Thirdly, I wonder how many Christian musicians have been judged and rejected rather than supported and developed because a worship leader has determined that something they were doing was not specifically “led by the Spirit?” Do we really think that snubbing and exclusion is the way of the Lord?
And lastly, we may need to step back and take the time to develop a more balanced perspective regarding music ministry. Musical worship can be experientially wonderful, momentarily uplifting and a blessing unto the Lord but it is not the most important aspect of worship that God desires. Worshiping God is living a holy life in all that we do, in all that we are and in all that we desire, because then we will be worshiping him in truth as well as in spirit.
Ideally, musical worship ministry will be a reflection of that holy living as we interact with one another in patience and humility rather than striving for “spiritual correctness.”
Holy living is true worship.
John 4:23 Yet a time is coming and has now come when the true worshipers will worship the Father in the Spirit and in truth, for they are the kind of worshipers the Father seeks. 24 God is spirit, and his worshipers must worship in the Spirit and in truth.”
Most people do not realize how modern our medicine really is and how radically it has affected our lives. For example, the life expectancy in the United States in 1900 was 47 years. At the end of the 20th Century it was 77 years.
Life before the 20th Century was short and brutal — often filled with suffering. If you are 35 years of age or older, you have lived longer than the vast majority of humanity. And here is an amazing fact: Two-thirds of all the people who have lived to the age of 65 are still alive today!
It is estimated that 80% of all scientists who have ever lived are alive today. Every minute they add 2,000 pages to man’s scientific knowledge, and the scientific material they produce every 24 hours would take one person five years to read.
During the 19th Century, the average number of miles traveled per year by a person in the United States was 500. Many lived and died and never got outside the county they were born in! By 1900 the average number of miles traveled per year by a person inside the United States had risen to 1,000. Today it is 25,000 miles per year, and many of us put twice that much mileage on an automobile in a year’s time.
It is estimated by experts that the number of people killed in all the wars fought from the time of Jesus until 1900 was 40 million. In the 20th Century 231 million people died in wars, making it a century of unparalleled carnage.
The Top Public School Discipline Problems:
(Source: Time Magazine, February 1, 1988)
Running in the halls
Getting out of turn in line
Wearing improper clothing
Not putting paper in wastebaskets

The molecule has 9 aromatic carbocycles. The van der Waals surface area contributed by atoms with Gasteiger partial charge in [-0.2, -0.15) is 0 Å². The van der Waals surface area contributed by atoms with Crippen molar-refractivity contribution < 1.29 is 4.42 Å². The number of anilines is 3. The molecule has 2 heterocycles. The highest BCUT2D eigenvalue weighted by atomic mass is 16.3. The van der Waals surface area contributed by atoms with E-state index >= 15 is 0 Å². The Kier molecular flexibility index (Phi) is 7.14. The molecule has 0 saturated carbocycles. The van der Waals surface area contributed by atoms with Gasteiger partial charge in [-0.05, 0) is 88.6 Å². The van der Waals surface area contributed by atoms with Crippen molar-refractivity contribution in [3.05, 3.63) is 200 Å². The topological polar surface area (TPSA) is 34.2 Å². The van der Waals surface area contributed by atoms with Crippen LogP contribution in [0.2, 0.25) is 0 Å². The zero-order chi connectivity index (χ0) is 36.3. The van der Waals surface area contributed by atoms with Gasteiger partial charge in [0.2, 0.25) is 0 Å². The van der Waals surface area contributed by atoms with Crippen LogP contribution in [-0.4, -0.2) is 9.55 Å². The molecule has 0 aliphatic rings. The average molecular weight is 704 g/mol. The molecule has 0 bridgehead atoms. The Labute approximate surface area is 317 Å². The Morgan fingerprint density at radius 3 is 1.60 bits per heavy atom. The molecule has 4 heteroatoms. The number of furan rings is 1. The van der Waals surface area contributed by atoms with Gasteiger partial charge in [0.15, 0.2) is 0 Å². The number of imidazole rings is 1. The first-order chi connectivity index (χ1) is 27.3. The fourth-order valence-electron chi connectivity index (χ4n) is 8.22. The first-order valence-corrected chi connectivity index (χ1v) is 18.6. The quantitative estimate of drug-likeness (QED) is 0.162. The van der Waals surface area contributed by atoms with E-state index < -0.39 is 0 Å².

One of the most commonly heard alter calls within Christianity begins with the words “With all heads bowed and with all eyes closed,” sometimes with the addition of, “and with no one looking around.”
Seriously!? Why are we modeling both to the unsaved and to our own Christian congregations that salvation is something to be embarrassed about? Embarrassment is about shame. Is receiving salvation something to be ashamed of?
Do we really want to model to people who are about to put their faith in Christ for the first time that receiving salvation is an embarrassment? And an embarrassment before a congregation full of people who have already received Jesus Christ as their Lord and Savior!? Is this an appropriate way to model the ‘good news” of the gospel to the unsaved?
Isn’t this being done with the intention of helping people who are about to take their first faith-filled step into Christianity to feel more “comfortable”? If so, perhaps we need to remember that Jesus was also a bit “uncomfortable” while he was being publicly crucified to death on the cross to deliver us from the shame of our sins.
Perhaps what we ought to be doing when we make these alter calls is to announce that there is no actual shame whatsoever in receiving Jesus Christ as their Lord and Savior instead of modeling to them that we “understand” that they may be too embarrassed before men to do so.
Luke 9:6 Whoever is ashamed of me and my words, the Son of Man will be ashamed of them when he comes in his glory and in the glory of the Father and of the holy angels.
John 15:15 I no longer call you servants, because a servant does not know his master’s business. Instead, I have called you friends, for everything that I learned from my Father I have made known to you.
It can be difficult to think of Jesus as our friend when we are so aware of our weaknesses and personal insecurities. But God’s friendship with us is not based in any of our successes or failures. It is sourced in His infinite capacity to love. A.W. Tozer says, “We do God more honor by believing what He has said about Himself than by hiding in self-conscious humility among the trees of the garden.”